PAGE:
Apprentice computer wizard Aric Ament submitted scores of questions yesterday about the world of microchips for chief wizard Bill Gates, but not the one most important to the youngster: "Bill, will you be my mentor?"
"I'd like to fax him or write him a letter. I'd like to have Bill as my mentor," the Eastern Technical High School 10th-grader said at an electronic encounter with the billionaire computer industry leader staged at Baltimore County's Essex Library and sites across the nation.
Aric -- who has built two computers, is working on a third and repairs computers for his mother's friends -- received an answer for just one of his 60 questions keyboarded through cyberspace all the way from Essex to the Seattle headquarters of Mr. Gates' Microsoft Corp.
What would Mr. Gates like to see computers do that they can't do now? asked Aric, 16.
"The biggest change coming in computers will be the ability to understand spoken language and handwritten text," Mr. Gates typed back. "Once we can interact in a natural way, then the computer can become part of every day life. Also flat screens will make a big difference since they can be portable and very high resolution."
Aric, who said that when he finishes school he wants to work for Mr. Gates, then launch his own computer company, was among a group of students in Essex taking part in the event celebrating Microsoft's "Libraries Online" program.
This year, Microsoft donated computers and software for centers at nine libraries around the country, including Baltimore County's Essex branch, and Mr. Gates recently proposed the Internet "chat."
During the hourlong session, questions poured in from 242 terminals at the centers. But people surfing the Internet from as far away as England and Switzerland tuned in and submitted questions -- some of which Mr. Gates answered.
A tiny camera mounted on the main terminal at each library site showed participants typing in questions, and the image of Mr. Gates typing his replies was broadcast back to them.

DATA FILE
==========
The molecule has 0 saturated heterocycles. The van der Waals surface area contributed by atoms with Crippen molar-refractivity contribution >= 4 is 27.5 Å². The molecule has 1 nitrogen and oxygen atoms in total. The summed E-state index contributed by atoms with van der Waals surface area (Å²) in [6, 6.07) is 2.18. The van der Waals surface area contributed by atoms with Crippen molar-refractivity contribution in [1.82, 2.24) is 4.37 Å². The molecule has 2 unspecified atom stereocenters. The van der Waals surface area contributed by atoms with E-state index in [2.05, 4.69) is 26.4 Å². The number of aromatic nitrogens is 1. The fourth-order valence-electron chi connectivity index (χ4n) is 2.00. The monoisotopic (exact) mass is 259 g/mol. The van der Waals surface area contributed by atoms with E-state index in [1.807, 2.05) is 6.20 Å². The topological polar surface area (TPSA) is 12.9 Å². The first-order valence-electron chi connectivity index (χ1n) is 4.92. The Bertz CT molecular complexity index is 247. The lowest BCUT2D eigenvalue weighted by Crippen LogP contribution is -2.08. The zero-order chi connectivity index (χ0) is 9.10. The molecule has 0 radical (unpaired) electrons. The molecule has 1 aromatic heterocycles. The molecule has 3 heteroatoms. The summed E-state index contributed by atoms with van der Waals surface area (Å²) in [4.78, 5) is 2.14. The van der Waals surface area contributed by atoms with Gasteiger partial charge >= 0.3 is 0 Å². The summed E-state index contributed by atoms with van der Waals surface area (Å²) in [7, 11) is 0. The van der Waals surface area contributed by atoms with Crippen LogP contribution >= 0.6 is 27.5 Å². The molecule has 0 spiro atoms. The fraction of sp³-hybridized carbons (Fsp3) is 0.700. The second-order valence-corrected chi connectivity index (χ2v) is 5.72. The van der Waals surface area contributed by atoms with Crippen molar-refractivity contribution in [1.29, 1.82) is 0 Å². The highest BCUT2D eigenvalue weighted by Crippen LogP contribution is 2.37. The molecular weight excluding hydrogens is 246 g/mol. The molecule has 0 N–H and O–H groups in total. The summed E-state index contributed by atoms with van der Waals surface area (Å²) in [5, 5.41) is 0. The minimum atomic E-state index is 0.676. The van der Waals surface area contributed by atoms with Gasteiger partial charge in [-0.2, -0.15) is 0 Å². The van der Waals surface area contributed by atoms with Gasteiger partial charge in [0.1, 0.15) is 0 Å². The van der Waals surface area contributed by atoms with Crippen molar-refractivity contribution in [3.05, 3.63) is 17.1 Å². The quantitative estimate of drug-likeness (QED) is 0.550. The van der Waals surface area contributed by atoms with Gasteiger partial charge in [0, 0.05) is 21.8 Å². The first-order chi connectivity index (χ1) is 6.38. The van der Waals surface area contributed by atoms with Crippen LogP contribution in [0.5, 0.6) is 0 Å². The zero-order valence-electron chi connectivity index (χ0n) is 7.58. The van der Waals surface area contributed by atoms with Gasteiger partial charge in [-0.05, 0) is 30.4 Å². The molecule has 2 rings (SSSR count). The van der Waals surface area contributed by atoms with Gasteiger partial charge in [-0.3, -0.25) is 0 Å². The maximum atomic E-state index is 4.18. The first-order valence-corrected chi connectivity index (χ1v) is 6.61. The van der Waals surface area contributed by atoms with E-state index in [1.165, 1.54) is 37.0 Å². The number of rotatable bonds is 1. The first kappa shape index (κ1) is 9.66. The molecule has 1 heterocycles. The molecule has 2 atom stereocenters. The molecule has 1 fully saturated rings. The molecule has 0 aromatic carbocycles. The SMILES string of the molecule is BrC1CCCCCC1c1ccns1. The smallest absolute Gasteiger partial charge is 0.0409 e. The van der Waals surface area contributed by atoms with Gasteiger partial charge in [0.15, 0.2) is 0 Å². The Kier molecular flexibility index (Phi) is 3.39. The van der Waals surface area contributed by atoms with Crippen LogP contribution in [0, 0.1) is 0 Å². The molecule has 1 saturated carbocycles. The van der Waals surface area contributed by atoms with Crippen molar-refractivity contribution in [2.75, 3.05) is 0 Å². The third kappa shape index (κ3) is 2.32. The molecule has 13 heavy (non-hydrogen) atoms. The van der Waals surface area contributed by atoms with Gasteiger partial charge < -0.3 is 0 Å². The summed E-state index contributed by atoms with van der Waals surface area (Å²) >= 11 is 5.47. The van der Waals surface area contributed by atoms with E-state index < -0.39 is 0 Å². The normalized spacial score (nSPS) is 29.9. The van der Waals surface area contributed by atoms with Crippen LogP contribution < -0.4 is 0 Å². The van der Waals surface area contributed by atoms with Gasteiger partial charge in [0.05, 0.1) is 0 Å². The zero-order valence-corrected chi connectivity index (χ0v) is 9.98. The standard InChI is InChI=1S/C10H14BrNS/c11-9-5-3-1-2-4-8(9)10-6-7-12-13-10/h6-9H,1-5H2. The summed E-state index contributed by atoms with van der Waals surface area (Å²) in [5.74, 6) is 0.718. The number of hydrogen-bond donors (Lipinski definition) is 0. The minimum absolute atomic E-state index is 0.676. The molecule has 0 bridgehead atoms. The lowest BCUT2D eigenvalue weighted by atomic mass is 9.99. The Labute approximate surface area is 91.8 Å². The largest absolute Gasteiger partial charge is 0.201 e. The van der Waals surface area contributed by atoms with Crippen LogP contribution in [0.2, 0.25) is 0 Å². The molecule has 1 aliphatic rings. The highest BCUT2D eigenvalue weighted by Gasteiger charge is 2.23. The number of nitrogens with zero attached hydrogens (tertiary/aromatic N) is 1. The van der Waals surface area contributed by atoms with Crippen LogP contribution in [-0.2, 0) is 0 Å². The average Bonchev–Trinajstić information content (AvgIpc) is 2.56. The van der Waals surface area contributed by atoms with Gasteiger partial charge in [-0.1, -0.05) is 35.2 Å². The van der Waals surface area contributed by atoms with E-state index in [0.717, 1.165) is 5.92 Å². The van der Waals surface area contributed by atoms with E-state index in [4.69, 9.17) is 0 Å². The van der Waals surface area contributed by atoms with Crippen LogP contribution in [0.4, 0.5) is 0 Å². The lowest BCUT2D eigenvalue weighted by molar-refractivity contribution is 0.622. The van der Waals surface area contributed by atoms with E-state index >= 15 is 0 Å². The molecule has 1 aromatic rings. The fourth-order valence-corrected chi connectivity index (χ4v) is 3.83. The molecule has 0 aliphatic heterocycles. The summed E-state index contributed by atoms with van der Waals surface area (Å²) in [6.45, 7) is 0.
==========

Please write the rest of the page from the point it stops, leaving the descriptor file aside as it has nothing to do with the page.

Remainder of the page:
Mr. Gates also answered a question from Keyonia Bacote, a junior at Baltimore County's Chesapeake High School who asked when voice input would do away with keyboards.
Voice recognition is improving rapidly and within five to 10 years will be a key input technology, but it will supplement and not replace keyboards, Mr. Gates said.
The Essex Library manager, E. J. Woznicki, said the computers donated by Microsoft to its Family Learning Center are in constant use. "There's a new beat; people are excited to get on the Internet," he said. "They're waiting at the door when we open at 10 o'clock."
Orlando Yarborough, who operates a youth and family center, brought students from six schools to yesterday's program. He said the new computer center has had a positive impact on young people in his area.
Many do not have home computers and could not afford Internet fees, but at the library they have access to the equipment, "and this helps promote their self-esteem," he said.
Last week, when students could not find enough reference books for a project about China, they turned to the library's computers "and we found good information on the Internet," said Mr. Yarborough, who led a group of martial arts students on a trip to China last year.
Pub Date: 4/18/96